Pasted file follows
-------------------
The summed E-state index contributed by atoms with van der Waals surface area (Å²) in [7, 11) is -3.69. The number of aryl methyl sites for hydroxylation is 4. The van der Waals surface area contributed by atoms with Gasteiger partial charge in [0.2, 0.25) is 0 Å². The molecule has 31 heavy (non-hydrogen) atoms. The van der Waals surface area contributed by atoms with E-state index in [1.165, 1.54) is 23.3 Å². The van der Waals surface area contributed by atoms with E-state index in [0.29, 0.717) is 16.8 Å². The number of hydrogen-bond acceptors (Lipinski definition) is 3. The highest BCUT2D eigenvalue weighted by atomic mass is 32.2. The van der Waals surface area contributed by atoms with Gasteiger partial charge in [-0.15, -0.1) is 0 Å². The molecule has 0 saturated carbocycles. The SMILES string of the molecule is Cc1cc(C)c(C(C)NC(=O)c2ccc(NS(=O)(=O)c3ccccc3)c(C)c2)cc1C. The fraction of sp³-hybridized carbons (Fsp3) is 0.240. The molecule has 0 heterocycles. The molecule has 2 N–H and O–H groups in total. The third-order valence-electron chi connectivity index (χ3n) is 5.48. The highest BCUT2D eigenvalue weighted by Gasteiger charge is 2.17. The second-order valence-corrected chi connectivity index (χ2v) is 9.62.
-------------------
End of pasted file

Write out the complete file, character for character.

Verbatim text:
The summed E-state index contributed by atoms with van der Waals surface area (Å²) in [7, 11) is -3.69. The number of aryl methyl sites for hydroxylation is 4. The van der Waals surface area contributed by atoms with Gasteiger partial charge in [0.2, 0.25) is 0 Å². The molecule has 31 heavy (non-hydrogen) atoms. The van der Waals surface area contributed by atoms with E-state index in [1.165, 1.54) is 23.3 Å². The van der Waals surface area contributed by atoms with E-state index in [0.29, 0.717) is 16.8 Å². The number of hydrogen-bond acceptors (Lipinski definition) is 3. The highest BCUT2D eigenvalue weighted by atomic mass is 32.2. The van der Waals surface area contributed by atoms with Gasteiger partial charge in [-0.15, -0.1) is 0 Å². The molecule has 0 saturated carbocycles. The SMILES string of the molecule is Cc1cc(C)c(C(C)NC(=O)c2ccc(NS(=O)(=O)c3ccccc3)c(C)c2)cc1C. The fraction of sp³-hybridized carbons (Fsp3) is 0.240. The molecule has 0 heterocycles. The molecule has 2 N–H and O–H groups in total. The third-order valence-electron chi connectivity index (χ3n) is 5.48. The highest BCUT2D eigenvalue weighted by Gasteiger charge is 2.17. The second-order valence-corrected chi connectivity index (χ2v) is 9.62.